A split in the SLFP and the formation of a new party is imminent.
Speculation is rife that the symbol of the proposed party would be the ‘lotus’. But, the lotus is a sacred flower for Buddhists and Hindus. It is associated with the Buddha and Buddhists; it also personifies purity, majesty, beauty, grace, richness, fertility, wealth, serenity and knowledge.
The Nelum (lotus) Mawatha, Jayanthipura, Battaramulla, was reawakened a week ago as the Maha Sangha chanted seth pirith at the opening of new office by former President Mahinda Rajapaksa. Speculation was rife that the emblem or symbol of the proposed party would be the ‘lotus’. The organizers claim 1401 out of the 1437 UPFA members attended the Kochchikade summit of LG bodies and endorsed a call for the President to handover the SLFP to MR as the only remedy for preventing a split. With Sirisena and Rajapaksa loyalists slinging political insults at each other over the divide, partisan hostility is deepening more than ever before in the six-decade history of the party.
According to MR, the Sri Lanka Freedom Party was divided by the then General Secretary of the party, President Maithripala Sirisena on November 21, 2014 by leaving the party with a group of party members. The reality is Sirisena is the most democratic leader ever produced by the SLFP in its entire history, and is becoming more popular among UNP supporters and minorities though he is looked at unfavourably by rank and file of his own party. After some hostile verbal attacks and counter attacks between groups supporting Sirisena and MR since the signing of the UNF-UPFA accord, several SLFPers loyal to Sirisena openly accused Joint Opposition’s non-SLFP leaders of trying to destroy the party; some went even further accusing that they have come to deal with the UNP for this purpose. All attempts to bring about reconciliation between the two camps have failed.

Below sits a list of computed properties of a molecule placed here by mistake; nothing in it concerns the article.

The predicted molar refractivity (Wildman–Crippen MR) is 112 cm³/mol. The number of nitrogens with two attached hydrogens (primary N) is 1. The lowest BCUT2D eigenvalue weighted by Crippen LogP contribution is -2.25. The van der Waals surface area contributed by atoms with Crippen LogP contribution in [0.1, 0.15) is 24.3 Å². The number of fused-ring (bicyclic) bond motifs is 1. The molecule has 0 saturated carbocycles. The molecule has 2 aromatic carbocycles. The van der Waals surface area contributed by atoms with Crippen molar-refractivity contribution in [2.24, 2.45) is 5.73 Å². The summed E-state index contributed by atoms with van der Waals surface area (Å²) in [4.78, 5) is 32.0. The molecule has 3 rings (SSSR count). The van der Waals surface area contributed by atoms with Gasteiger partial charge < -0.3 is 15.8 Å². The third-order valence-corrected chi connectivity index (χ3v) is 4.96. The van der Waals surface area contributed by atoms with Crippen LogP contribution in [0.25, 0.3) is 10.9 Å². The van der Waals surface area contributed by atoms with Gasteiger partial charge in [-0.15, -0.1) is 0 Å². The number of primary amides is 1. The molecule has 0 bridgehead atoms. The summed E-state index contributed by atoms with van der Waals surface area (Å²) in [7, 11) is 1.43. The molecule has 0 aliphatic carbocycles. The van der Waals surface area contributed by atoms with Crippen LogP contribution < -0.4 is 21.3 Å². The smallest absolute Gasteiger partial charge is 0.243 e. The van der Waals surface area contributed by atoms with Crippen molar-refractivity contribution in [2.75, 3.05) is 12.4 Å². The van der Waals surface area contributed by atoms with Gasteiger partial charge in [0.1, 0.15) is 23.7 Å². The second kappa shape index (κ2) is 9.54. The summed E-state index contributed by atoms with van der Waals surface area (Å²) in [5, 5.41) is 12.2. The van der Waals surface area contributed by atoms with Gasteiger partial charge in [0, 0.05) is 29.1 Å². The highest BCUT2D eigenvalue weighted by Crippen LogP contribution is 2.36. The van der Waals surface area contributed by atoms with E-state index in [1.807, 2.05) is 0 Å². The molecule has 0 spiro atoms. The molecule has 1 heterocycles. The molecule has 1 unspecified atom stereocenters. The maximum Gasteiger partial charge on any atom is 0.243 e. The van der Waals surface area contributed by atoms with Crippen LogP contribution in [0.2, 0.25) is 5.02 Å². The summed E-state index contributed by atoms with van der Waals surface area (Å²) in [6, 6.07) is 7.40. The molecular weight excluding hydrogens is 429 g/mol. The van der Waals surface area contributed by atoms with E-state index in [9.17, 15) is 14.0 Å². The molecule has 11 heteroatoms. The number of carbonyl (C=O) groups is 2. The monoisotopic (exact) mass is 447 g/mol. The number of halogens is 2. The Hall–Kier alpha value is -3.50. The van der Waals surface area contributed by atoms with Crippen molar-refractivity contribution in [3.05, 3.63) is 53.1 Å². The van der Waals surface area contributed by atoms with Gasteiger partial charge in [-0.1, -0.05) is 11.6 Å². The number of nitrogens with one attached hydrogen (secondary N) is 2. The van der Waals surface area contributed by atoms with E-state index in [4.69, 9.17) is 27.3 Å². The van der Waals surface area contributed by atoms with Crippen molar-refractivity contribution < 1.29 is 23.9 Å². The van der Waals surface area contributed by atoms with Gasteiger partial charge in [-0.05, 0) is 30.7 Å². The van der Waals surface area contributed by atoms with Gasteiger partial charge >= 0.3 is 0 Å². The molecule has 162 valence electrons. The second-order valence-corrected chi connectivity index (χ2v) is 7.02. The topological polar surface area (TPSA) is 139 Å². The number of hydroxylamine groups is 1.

Will a Lotus Bloom in our Political Mud hole?
A major split is imminent: as Daily Mirror columnist Izzadeen said a few weeks ago, “Politics is a head-deep mud hole. Those who walk into it, even if they wear the world’s best mud-proof suits, cannot claim while being in it that they are clean.” The Buddha was the the perfect example of the Dhamma. The Dhamma is likened to the lotus. The lotus governs the images of Buddhist art and symbolises the Buddha and his Dhamma simultaeneously. The Buddha statue rests on the lotus. The mural paintings in temples depict the lotus. The lotus is the icon and emblem of the creative writers. In paying him reverence, the devotee places it at the feet of the Buddha. The lotus is one of the auspicious symbols of Buddhism; it is symbolic of the purpose of the Noble Eightfold Path; the steps in Buddhism that bring followers from the suffering to a state of enlightenment. It starts life in the mud as a closed bud, and then blooms into a gorgeous flower by rising through the dirty water. The lotus growing out of the muddy pond reminds them of the Buddha and his journey towards Enlightenment.
Attempts to divide the SLFP